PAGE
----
Daily VideoAugust 10, 2017
Antibiotics keep animals healthy, but some dangerous superbugs are resistant
Note: the video may be stopped after approximately five minutes.
- As high-density, industrial-scale livestock feeding operations become the norm, farmers have had to take extra steps to keep animals healthy. Illnesses and diseases grow and spread quickly when large numbers of similar animals are kept in close proximity. Many livestock raisers choose to inject their animals with large quantities of antibiotics to fight disease.
- Missouri pig farmer Russians Kremer, the fifth generation in his family to farm his plot of land, knows firsthand the dangerous repercussions of widespread antibiotic use. “My pigs were unhealthy. I would go through my pigpens three times a day, injecting them with antibiotics to cure some sort of chronic diseases that I had on my place,” he said. “And, in fact, I was actually growing superbugs in this farm and didn’t know it.” “Superbugs” are viruses that have been exposed to antibiotics so much that they have evolved to become resistant to them. That means that antibiotics aren’t an effective treatment if they make a human or animal sick.
- Kremer found out that he had been breeding superbugs when he was gored in the leg by a boar and sustained a severe infection. His doctor told him to take antibiotics, but they didn’t work. “We tried two different tetracyclines. We tried streptomycin. We tried erythromycin, amoxicillin, seven different antibiotics in total, to no avail…It came back resistant, resistant, resistant,” he said. Fortunately, a new-generation antibiotic was able to save his leg and his life.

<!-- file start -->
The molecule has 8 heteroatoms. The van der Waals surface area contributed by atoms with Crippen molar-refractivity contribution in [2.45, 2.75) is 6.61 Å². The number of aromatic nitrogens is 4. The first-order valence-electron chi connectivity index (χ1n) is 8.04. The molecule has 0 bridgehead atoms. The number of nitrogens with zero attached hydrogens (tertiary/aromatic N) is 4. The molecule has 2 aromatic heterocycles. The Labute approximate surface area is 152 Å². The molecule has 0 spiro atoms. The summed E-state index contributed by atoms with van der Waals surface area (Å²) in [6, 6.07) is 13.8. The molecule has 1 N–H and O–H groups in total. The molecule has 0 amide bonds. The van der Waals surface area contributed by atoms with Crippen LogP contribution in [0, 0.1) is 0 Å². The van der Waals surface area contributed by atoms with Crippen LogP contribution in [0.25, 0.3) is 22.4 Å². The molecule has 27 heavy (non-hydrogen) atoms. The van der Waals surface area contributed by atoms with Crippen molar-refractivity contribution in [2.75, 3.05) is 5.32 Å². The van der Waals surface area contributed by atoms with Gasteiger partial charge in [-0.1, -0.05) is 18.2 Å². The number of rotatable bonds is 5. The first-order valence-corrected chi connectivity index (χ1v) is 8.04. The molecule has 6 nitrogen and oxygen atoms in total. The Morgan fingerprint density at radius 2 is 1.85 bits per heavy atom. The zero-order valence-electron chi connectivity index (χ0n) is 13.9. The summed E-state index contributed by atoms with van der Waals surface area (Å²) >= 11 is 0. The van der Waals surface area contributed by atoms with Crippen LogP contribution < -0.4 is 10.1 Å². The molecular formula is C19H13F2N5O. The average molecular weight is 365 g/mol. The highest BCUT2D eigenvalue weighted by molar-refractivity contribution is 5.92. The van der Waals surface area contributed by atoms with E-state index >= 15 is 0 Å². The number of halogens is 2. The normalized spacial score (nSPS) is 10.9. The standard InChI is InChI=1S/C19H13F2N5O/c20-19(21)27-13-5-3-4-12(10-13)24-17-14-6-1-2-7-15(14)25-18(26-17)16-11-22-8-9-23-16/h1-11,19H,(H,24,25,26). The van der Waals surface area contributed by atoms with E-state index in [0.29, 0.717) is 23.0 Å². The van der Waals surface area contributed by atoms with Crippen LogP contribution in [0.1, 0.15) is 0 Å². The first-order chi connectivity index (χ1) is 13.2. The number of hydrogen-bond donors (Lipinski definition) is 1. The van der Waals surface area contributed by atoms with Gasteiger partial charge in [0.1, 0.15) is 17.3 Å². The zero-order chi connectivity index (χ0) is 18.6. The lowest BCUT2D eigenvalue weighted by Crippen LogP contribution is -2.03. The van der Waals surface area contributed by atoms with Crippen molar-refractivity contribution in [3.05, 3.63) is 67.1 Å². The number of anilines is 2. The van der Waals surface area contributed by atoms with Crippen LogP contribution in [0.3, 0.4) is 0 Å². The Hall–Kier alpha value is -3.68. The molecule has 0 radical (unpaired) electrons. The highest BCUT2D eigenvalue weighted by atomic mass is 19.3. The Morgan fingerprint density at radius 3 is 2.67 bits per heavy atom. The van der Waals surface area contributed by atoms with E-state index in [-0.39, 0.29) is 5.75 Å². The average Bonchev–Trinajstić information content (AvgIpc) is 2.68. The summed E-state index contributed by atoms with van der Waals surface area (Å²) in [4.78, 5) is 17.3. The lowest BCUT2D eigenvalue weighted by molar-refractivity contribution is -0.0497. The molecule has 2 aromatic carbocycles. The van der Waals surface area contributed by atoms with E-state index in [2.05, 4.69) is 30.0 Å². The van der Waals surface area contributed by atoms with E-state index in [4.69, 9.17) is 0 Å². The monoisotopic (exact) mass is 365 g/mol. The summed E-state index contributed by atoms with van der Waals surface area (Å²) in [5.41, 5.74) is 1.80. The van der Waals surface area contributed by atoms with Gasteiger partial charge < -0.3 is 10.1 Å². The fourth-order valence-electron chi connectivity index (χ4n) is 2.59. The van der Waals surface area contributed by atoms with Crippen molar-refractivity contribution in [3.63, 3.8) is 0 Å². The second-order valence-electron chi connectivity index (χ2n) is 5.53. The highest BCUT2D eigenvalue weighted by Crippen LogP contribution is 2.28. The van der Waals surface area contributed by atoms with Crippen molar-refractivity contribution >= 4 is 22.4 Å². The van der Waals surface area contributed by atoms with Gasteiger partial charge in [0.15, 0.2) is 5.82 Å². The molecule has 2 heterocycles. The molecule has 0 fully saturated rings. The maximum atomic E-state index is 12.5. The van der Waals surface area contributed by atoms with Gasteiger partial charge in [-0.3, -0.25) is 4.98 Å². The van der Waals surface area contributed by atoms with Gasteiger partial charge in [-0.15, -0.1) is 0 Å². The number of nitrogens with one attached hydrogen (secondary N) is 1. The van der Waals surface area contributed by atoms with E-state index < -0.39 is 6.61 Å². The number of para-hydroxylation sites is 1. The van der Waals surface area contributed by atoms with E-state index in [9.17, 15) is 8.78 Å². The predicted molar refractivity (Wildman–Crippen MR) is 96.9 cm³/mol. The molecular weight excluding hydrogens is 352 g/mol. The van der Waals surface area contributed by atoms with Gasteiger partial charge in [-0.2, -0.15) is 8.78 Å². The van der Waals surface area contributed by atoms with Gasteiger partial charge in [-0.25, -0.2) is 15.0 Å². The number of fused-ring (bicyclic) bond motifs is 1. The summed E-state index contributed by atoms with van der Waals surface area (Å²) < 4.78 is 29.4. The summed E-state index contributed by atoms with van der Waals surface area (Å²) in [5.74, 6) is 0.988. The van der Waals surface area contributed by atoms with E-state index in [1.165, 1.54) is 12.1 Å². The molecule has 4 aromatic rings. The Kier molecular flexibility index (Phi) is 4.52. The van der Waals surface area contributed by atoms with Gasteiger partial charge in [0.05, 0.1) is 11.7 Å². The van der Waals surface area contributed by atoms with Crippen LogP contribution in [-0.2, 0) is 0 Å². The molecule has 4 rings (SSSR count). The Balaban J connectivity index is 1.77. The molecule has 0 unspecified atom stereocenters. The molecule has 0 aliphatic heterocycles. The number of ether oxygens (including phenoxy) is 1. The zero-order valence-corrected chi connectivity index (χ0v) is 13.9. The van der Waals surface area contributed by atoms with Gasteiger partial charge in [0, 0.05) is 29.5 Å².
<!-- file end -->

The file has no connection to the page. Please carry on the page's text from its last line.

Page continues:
- Lance Price of George Washington University said that we have engineered a system that makes animals sick and that the use of antibiotics in livestock has a strong correlation with the spread of superbugs in humans. “So, on every grocery store shelf in this country, I guarantee you you’re going to find drug-resistant bacteria on the meats of those shelves,” he said.
- Essential question: How does the way in which we farm our food affect public health?
- How do you think farmers can keep their animals healthy without using excessive antibiotics?
- How could superbugs affect public health for humans if they become widespread?
antibiotic: a medicine that inhibits the growth of or destroys microorganisms such as bacteria
Tooltip of related stories
Tooltip of more video block
Submit Your Student Voice
Use this NewsHour lesson plan to learn about the challenges and the triumphs of recent refugee students to the U.S. Continue reading
Learn about D-Day with your students using this PBS NewsHour lesson plan. Continue reading
Learn how the media covers stories about gun violence, including the Virginia Beach shooting. Continue reading
Use this NewsHour lesson plan to learn about Wyoming’s school funding model that is not based on the property taxes of a person. Continue reading
Use this NewsHour lesson plan to learn more about Special Counsel’s Robert Mueller’s first public appearance since his appointment two years ago, and why the report continues to divide political leaders and members of the public. Continue reading